Science of Beauty — The Basics: Science of Skin

Why do you need to understand the basic science of skin?

Most cosmetics are applied to either the skin or hair, so by understanding the basic science of either will enable you to become a better cosmetic chemist. You’ll have a better understanding of how topical products can work, and you will be able to formulate products based on your target — whether it’s sensitive skin, acne-prone skin, etc.

What is skin?

Skin is the largest organ of the body and its main purpose is to act as a threshold between you and the outside world. It keeps things in while keeping things out & helps with maintaining homeostasis. Lipids & moisture IN, pollution & bacteria OUT (not literally, but literally).

Think of it like a brick wall where only things of certain sizes can squeeze in or come out, while preventing other things from penetrating.

Layers of Skin:

  1. Epidermis — outermost layer (Is your epidermis showing? Haha, I sure hope it is.)
    • stratum corneum – the layer of skin that cosmetic products are applied on!
      • skin cells here are dead and continually shed from the skin’s surface
      • the thickness of this layer varies based on location: e.g. your eyelids vs. your heel
    • melanocytes – produces the pigment known as melanin that gives skin its color and protects against UV rays
    • basal cell layer – cells here are continually dividing to produce new skin cells and move towards the skin surface (stratum corneum) to replace dead skin cells
  2. Dermis — the middle child layer
    • contains connective tissue in the form of collagen and elastin – proteins that keep the skin firm and strong
    • hair follicles, nerves, lymphatic vessles, sebaceous glands, and sweat glands also reside in this layer
  3. Subcutaneous (fat cushion) — innermost layer
    • comprises mainly of adipose (fat) which provides protection from injury, produces heat, and serves as a cushion for the body attaching the upper layers of skin to the bone and muscle below

Different Skin Types:

  1. Normal skin
    • balanced skin, little to no skin conditions or problems
  2. Dry skin
    • typically has a more alkaline pH
    • doesn’t produce enough sebum (skin’s natural oil)
    • can often look flaky or feel tight and itchy
    • may benefit from the use of creams, facial oils, products that contain AHAs to gently exfoliate, and products that contain hyaluronic acid
  3. Oily skin
    • over-production of sebum
    • P. acnes loves sebum, so people with oily skin can be more prone to acne
    • may benefit from products that are non-comedogenic, products containing BHAs for mild exfoliation, mild facial cleansers, & products that contain niacinamide
  4. Combination skin
    • having both dry and oily skin at the same time, or having either or depending on the season
    • at the same time: most people have an oily “t-zone” and are dry everywhere else — may have to use different products on different parts of the face depending on the condition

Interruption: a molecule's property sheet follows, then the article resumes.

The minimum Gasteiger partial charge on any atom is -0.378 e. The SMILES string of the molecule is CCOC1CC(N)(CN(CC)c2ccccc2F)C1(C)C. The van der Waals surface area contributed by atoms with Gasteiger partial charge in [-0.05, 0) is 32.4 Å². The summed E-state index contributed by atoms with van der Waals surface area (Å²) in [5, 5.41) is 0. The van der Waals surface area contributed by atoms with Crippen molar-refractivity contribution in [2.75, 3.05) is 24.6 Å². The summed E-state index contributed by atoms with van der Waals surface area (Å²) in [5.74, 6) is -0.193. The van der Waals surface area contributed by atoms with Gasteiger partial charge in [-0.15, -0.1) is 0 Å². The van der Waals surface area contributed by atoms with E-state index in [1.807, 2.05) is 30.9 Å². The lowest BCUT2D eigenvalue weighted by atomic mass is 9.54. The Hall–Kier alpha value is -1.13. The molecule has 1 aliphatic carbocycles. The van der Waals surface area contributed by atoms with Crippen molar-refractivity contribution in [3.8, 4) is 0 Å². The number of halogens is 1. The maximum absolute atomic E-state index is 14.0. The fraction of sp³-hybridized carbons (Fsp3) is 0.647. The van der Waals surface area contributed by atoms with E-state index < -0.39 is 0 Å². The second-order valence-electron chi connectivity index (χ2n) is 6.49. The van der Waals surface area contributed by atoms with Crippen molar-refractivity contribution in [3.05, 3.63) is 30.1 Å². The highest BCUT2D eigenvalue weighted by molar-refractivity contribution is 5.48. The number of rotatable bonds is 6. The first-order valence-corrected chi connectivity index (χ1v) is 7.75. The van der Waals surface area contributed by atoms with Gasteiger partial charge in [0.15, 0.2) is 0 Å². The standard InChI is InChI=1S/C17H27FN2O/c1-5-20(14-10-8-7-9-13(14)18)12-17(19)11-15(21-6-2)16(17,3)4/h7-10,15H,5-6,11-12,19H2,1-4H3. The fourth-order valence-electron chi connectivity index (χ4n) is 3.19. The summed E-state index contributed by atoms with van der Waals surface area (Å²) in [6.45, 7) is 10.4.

• season: dry skin during the winter & oily skin during the summer — may have to use different products to combat the skin type during the different seasons
  5. Sensitive skin
    • people with sensitive skin are more prone to irritation or inflammation which can occur through use of certain products or ingredients.
    • sensitivity can be due to fragrance allergies or low/high pH products
    • may benefit from mild facial cleansers, fragrance-free products, & products containing anti-inflammatory ingredients

All skin types can benefit from these basic necessities: using a gentle/mild facial cleanser, a moisturizer (one fit for your skin type), & sunscreen (at least SPF 30).

Skin in Relation to pH & Cosmetics

Sebum and sweat make up what is called the acid mantle on top of the stratum corneum. Again, this acts as a threshold or barrier that serves a protective function for our body to function. As the name ‘acid mantle’ suggests, the pH of skin is slightly acidic — pH ranging from 4.0-6.0 depending on the skin condition and location (this is actually a much larger pH range than most would suggest).

If the pH of our skin is slightly acidic, wouldn’t it make sense to apply cosmetics that have a similar pH range? Consistent use of products outside of our typical pH range could potentially disrupt the normal function of our acid mantle — causing potential skin irritation/inflammation or even causing our skin to be more prone to certain bacteria (say, p.acnes). Basically, our skin becomes more prone to damage and infection.

However, there are times where you can and should formulate products outside of this pH range for efficacy purposes. For example, when formulating with alpha hydroxy acids (AHAs), the pH of the final product can have an impact on the overall efficacy of the product. The product may require it to be at a lower pH than most typical cosmetic products for the AHAs to have a better exfoliating function.

As a cosmetic chemist, not only do you have to think about the science of skin when you are formulating, you also have to think about how to make the product most effective.

Note: A more in-depth version of skin in relationship to cosmetics will be included in COSCI 102 – The Intermediate.

Look forward to the next sections of COSCI 101 – The Basics: Cosmetic Padacts

Continue learning about the basics of cosmetic chemistry with Cosmetic Padacts in the next sections of COSCI 101. Get information on hair chemistry and more in-depth information on topics in cosmetic chemistry. Follow us on Instagram (@cosmeticpadacts) & Facebook for updates on upcoming posts.

Comment below if you found this post helpful or if you have any questions. You can also submit comments/questions through the Contact tab or directly e-mail:  Thank you for being a part of this journey!

– Cosmetic Padacts

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